Since Google no longer finds it in their interest to share the even very old data with us (the current data is over 8 months old), I demote Google Page Rank to the lessor measure - and don't include it for Aug 2014 since it hasn't been updated).
SiteAug 2014 (MozRank)Dec 2013
Feb 2013Oct 2011 Dec 2010
MozPA > 5
Curious Cat Management Blog5.9 (6.0)6.1 [5]6.3 [5] 5.5 [5] [4]
@CuriousCat_com5.8 (4.6)
My Kiva page5.6 (4.7)5.8 [-]6.2 [-]4.0 [-][3]
Curious Cat Investing and Economics Blog5.5 (6.1)4 [5.7]5.9 [4]5.3 [4][3]
Curious Cat Engineering and Science Blog5.5 (6.0)5.8 [5]6.1 55.3 [6]4
The W. Edwards Deming Institute Blog5.2 (6.0)5.5 [5]5.2 [4]--
Curiouscat.com5.0 (6.0)**5.4 [4]5.6 [4][3]
Curious Cat Travel Photo Blog5.0 (5.9)4 [5.0]4 [5.1]3 [4.9]-

MozPA > 4
John Hunter4.8 (6.1)5.0 [5]5.3 [5]5.4 [4][4]
Public Sector Continuous Improvement Site*4.8 (5.4)5.0 [**]5.1 [4]5.0 [5][4]
Six Sigma Management Resources*4.7 (5.6)4.9 [**]5.0 [4][4]
Deming's Management Method*4.7 (5.3)4.9 [**]5.0 [3]4.5 [4][4]
Investment Dictionary*4.6 (5.9)4.8 [**]5.0 [4]5.2 [4]
Curious Cat Management Improvement Connections*4.6 (5.6)3.3 [**]5.4 [4]5.5 [5][4]
CSS 4 Free4.4 (5.4)4.7 [5]4.9 [4]5.4 [4][4]
The Future is Engineering*4.3 (5.7)4.3 [4]4.6 [4]
Good Process Improvement Practices*4.2 (5.2)4.0 [3]4.1 [3]4.1 [3]
Economic Strength Through Technology Leadership4.1 [5.8]4.2 [-]4.5 [-]4.7 [4][4]
Management Articles*4.1 (5.5)3.9 [3]4.3 [4]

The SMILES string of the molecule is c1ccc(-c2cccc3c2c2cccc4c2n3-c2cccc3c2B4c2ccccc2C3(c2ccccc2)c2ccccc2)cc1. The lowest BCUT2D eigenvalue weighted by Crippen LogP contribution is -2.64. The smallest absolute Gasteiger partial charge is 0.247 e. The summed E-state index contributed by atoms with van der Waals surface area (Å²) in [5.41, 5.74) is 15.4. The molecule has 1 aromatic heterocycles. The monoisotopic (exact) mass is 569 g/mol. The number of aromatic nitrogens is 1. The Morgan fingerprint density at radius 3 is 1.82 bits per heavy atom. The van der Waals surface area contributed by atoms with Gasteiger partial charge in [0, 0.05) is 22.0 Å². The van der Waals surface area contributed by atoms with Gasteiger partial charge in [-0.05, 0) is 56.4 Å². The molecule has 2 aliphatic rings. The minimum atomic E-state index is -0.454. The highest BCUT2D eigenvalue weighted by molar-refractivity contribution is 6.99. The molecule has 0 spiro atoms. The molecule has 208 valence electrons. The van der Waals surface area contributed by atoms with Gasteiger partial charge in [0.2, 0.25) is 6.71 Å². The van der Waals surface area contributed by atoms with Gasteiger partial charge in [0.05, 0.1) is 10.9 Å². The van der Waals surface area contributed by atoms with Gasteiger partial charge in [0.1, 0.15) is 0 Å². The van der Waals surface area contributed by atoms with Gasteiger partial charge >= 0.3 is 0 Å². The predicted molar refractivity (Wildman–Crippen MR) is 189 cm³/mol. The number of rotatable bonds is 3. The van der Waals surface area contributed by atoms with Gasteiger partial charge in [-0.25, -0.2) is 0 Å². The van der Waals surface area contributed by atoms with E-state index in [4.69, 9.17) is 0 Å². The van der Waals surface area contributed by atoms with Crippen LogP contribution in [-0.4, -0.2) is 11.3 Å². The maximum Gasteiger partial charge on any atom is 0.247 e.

Curious Cat Management Comments4.1 (5.0)3.9 [3]4.3 [4]4.5 [3]
Multi Site PageRank Checker4.1 (4.9)4.1 [4]4.1 [3]4.7 [3][2]
Living in Singapore4.0 (5.7)4 [4.1]4 [4.3]3 [4.0]
Management Dictionary*4.0 (5.4)2.6 [**]5.2 [5]5.4 [5][4]
SiteAug 2014 (MozRank)Dec 2013
Feb 2013Oct 2011 Dec 2010

MozPA > 3.5
Living in Malaysia3.9 (5.8)4.0 [4]4.2 [4]4.1 [3]
The Engineer That Made Your Cat a Photographer*3.9 (5.7)4.1 [3]4.4 [4]4.7 [4][4]
Curious Cat Gadgets3.9 (5.5)4.1 [4]4 [4.3]
Architecture and home design inspiration3.9 (5.5)4.0 [3]4.2 [4]--
Curious Cat Code (programming)3.8 (5.5)4.1 [4]4.3 [4]4.2 [4]--
Management Matters (my book)*3.8 (5.4)3.8 [4]3.5 [4]---
Curious Cat Comments (this blog)3.8 (5.1)3.9 [3]4.0 [3]3.8 [-][3]
Statistics for Experimenters3.7 (5.7)3.9 [4]3.9 [4]4.5 [3][3]
Life and Legacy of William Hunter3.7 (5.5)4.0 [4]4.1 [4]4.5 [4][4] - internship directory3.7 (5.3)4.0 [4]4.4 [4]5.2 [4][4]
Management and Leadership Quotes3.6 (5.7)3.7 [4]4.0 [4]5.2 [2][2]
Hexawise Software Testing Blog3.6 (4.9)3.8 [4]4.0 [3]

MozRank > 3
Curious Cat Travel Destinations3.4 (5.7)3.4 [3]3.2 [3]-
CuriousCat Wordpress3.4 (3.8)3.5 [1]3.6 [-][-]
Justin Hunter (my brother)3.3 (4.8)3.4 [-]3.4 [-]2.9 [2][2]
Curious Cat Web Directory3.1 (5.0)3.3 [2]3.6 [4]4.7 [4][3]
Improving Your Search Engine Ranking Blog3.1 (5.0) New
Management Improvement Resources3.0 (4.7)3.1 [3]3.4 [3]3.8 [3][3]

MozRank < 3
Curious Cat Travel Destinations: Marina Bay Sands (Singapore)2.9 (5.3)2.9 [2]3.0 [2]--
Johor Bahru Real Estate2.8 (5.3)3.0 [2]3.2 [2]-
Hexawise.tv2.8 (4.9)2.8 [2]2.9 [2]-
Curious Cat Travel Destinations: Australia1.5 (4.9)1.3 [-]1.8 [-][-]
Curious Cat Travel Destinations: France1.4 (5.1)1.3 [-]1.9 [-][-]
Curious Cat Travel BlogNew

* internal pages
** new url or old url forwarded (so Google losses track of the page rank for awhile)